Intermodal hubs can be used to link urban transit systems with regional and international networks as well. In Hong Kong, a high-speed rail system links the international air terminals with a downtown station for subways, ferries, and Hong Kong’s distinctive double-decker streetcars. Travelers bound for the airport can even check their bags in at the downtown transit terminal, which dramatically reduces congestion at the airport itself.
While intermodal hubs have been common in Europe and Asia for decades, the United States, unsurprisingly, lags behind. Most U.S. airports still don’t easily link travelers to high-speed public transportation. The terminals and parking areas at Dallas- Fort Worth Airport, for example, are connected through a “Skylink” train system guaranteeing a less-than-nine-minute commute to any destination within the airport. To reach the closest public-transit link, however, travelers have to take a shuttle bus to a commuter rail line where they sometimes wait more than an hour for a train. Once on board, it takes an additional 30 minutes to reach downtown.
Potential in the U.S.
Improved intermodal systems offer American cities a chance to capitalize on transportation resources they already have. Park and Rides, like those at the outer stations of D.C.’s subway system, let drivers use their cars to reach their homes in the suburbs while reducing the number of cars in the city. By planning for intermodal systems, American cities can not only link existing transportation systems to new ones, but increase the efficiency of transit overall.
Five North American Cities on the Right Track
With more than 200 miles of bike lanes and trails, Toronto is arguably North America’s most bicycle-friendly city. Roughly eight percent of downtown Toronto’s workers commute by bike, and the city is encouraging even more by amending zoning laws to require that new large-scale developments provide storage and showering facilities for bikers. The city is also adding to its impressive Bikeway Network so that its bike-only paths will be within a five-minute ride of all Torontonians.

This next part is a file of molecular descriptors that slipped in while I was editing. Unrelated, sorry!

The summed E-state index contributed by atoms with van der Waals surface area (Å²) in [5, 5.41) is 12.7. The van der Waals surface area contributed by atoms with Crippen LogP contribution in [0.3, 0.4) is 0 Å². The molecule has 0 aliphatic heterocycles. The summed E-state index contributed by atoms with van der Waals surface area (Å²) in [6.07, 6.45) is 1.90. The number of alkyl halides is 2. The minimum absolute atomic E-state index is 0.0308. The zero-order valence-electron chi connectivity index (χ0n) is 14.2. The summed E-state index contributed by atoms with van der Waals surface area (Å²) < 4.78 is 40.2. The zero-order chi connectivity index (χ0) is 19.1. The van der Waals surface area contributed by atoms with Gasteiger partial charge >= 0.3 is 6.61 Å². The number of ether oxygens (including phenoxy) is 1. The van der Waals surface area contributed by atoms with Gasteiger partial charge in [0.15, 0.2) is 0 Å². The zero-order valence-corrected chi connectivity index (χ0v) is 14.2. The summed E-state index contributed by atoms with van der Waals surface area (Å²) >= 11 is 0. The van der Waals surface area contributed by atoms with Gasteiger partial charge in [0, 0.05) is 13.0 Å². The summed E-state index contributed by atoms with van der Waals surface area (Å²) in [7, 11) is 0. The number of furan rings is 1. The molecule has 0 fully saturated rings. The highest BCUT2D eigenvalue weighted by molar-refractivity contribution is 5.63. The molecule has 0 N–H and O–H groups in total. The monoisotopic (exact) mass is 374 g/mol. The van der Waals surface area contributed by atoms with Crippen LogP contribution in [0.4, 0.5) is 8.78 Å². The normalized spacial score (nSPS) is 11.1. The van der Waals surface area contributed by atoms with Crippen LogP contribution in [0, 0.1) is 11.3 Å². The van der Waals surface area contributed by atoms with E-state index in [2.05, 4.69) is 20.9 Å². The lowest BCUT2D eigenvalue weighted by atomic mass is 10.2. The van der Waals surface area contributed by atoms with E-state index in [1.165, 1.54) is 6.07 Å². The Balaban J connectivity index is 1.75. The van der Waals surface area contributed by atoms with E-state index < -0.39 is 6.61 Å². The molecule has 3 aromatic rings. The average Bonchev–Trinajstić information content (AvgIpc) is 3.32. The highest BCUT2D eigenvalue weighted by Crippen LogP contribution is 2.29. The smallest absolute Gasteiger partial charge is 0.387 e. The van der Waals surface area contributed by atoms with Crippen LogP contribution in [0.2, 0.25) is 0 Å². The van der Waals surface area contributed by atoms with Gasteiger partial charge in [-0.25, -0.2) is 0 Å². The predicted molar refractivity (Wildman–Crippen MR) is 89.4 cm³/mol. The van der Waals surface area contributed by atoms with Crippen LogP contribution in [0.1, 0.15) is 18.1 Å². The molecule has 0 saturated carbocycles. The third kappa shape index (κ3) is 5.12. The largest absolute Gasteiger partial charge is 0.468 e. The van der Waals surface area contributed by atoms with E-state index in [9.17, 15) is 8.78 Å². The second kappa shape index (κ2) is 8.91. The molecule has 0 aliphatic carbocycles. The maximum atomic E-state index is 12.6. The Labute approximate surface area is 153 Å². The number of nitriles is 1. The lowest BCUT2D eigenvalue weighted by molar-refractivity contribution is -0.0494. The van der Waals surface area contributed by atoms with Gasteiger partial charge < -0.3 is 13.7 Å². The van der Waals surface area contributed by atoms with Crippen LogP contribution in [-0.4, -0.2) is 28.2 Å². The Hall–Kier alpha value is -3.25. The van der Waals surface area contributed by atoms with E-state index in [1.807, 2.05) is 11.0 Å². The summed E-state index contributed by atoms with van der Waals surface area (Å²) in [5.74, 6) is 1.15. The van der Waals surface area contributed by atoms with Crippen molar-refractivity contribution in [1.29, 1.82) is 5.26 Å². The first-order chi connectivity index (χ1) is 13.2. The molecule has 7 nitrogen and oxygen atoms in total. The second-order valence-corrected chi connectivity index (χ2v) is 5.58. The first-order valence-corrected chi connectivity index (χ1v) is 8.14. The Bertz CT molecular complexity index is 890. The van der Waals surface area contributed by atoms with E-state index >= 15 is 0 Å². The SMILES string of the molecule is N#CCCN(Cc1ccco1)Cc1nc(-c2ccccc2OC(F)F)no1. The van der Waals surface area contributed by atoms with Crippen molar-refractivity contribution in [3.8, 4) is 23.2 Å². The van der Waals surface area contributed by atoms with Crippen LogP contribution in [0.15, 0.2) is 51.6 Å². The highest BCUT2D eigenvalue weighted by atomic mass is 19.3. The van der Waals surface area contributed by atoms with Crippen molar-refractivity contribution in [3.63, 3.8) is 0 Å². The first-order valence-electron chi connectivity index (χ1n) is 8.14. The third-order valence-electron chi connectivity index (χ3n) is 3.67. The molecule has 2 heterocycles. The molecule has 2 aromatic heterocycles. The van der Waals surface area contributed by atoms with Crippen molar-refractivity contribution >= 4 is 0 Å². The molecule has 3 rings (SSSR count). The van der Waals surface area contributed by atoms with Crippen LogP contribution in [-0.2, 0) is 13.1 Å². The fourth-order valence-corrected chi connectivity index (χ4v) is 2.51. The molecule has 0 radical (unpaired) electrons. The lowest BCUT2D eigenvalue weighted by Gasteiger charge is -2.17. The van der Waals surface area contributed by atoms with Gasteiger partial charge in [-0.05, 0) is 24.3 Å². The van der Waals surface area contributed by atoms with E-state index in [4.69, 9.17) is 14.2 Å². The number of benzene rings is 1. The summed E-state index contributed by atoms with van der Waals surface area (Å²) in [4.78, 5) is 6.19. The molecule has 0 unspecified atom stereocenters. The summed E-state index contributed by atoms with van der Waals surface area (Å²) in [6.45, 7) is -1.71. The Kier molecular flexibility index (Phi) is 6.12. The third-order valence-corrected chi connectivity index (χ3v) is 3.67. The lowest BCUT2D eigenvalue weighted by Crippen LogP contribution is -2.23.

Completed in 2001, Portland’s new 2.4-mile streetcar line exemplifies the place-making potential of public transportation. The project was awarded the 2005 Rudy Bruner Award for Urban Excellence due to its effectiveness “as a mode of reclaiming disconnected parts of the city, and providing incentive for new development.” Besides reducing auto congestion and improving air quality, the $73-million project has encouraged more than $2 billion of private investment within local improvement districts.
New York City: subway
Every year, 1.4 billion people ride New York’s subway, accounting for about a quarter of all mass-transit riders in the entire United States. Though its 490 stations and more than 660 miles of track make New York’s subway system one of the world’s largest, this network is nearly strained to its capacity. Accordingly, the Metropolitain Transit Authority has embarked on several ambitious construction projects, including an extension of the crosstown 7 line and a new subway line under Second Avenue.
Los Angeles: buses
In 2005, the Los Angeles County Metropolitan Transit Authority initiated service on the 14-mile Orange Line BRT. For a city with such an ingrained car culture, the BRT has the potential to reshape L.A.’s transportation paradigm. In its first year, the Orange Line was used by commuters far more than expected, spurring calls for the introduction of additional lines across L.A. County.
Denver: light rail
By area, Denver’s airport is larger than San Francisco and roughly twice the size of Manhattan, but its size hasn’t made it more accessible to the city. A $4.7-billion redevelopment of Denver’s Union Station designed to change all that is currently underway. A “FasTracks” rail linkage between Denver Airport and Union Station will connect to a light rail system in the downtown area, providing a convenient means for air travelers to get to Denver itself.